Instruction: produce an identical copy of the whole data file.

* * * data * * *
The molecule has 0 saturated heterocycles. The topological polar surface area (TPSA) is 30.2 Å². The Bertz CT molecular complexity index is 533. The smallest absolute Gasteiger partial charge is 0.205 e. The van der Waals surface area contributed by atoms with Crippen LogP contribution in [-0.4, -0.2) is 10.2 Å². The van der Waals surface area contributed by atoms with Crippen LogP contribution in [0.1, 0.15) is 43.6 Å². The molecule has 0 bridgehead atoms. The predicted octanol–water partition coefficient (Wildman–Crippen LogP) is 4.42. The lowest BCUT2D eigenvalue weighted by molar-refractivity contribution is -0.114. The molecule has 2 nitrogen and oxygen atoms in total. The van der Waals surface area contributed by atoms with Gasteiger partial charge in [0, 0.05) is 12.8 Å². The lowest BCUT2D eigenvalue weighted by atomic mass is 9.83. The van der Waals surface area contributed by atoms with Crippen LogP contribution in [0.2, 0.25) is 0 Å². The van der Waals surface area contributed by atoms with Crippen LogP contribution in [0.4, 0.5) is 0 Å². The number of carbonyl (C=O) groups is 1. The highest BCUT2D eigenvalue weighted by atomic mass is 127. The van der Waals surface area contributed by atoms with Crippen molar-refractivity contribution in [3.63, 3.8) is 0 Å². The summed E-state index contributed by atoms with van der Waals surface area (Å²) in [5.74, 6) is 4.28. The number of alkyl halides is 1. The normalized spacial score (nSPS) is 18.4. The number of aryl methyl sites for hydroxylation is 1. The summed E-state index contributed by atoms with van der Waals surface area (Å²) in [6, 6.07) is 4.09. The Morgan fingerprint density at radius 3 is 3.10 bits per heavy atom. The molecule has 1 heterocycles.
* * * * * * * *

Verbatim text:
The molecule has 0 saturated heterocycles. The topological polar surface area (TPSA) is 30.2 Å². The Bertz CT molecular complexity index is 533. The smallest absolute Gasteiger partial charge is 0.205 e. The van der Waals surface area contributed by atoms with Crippen LogP contribution in [-0.4, -0.2) is 10.2 Å². The van der Waals surface area contributed by atoms with Crippen LogP contribution in [0.1, 0.15) is 43.6 Å². The molecule has 0 bridgehead atoms. The predicted octanol–water partition coefficient (Wildman–Crippen LogP) is 4.42. The lowest BCUT2D eigenvalue weighted by molar-refractivity contribution is -0.114. The molecule has 2 nitrogen and oxygen atoms in total. The van der Waals surface area contributed by atoms with Gasteiger partial charge in [0, 0.05) is 12.8 Å². The lowest BCUT2D eigenvalue weighted by atomic mass is 9.83. The van der Waals surface area contributed by atoms with Crippen LogP contribution in [0.2, 0.25) is 0 Å². The van der Waals surface area contributed by atoms with Crippen LogP contribution in [0.4, 0.5) is 0 Å². The number of carbonyl (C=O) groups is 1. The highest BCUT2D eigenvalue weighted by atomic mass is 127. The van der Waals surface area contributed by atoms with Crippen molar-refractivity contribution in [3.63, 3.8) is 0 Å². The summed E-state index contributed by atoms with van der Waals surface area (Å²) in [5.74, 6) is 4.28. The number of alkyl halides is 1. The normalized spacial score (nSPS) is 18.4. The number of aryl methyl sites for hydroxylation is 1. The summed E-state index contributed by atoms with van der Waals surface area (Å²) in [6, 6.07) is 4.09. The Morgan fingerprint density at radius 3 is 3.10 bits per heavy atom. The molecule has 1 heterocycles.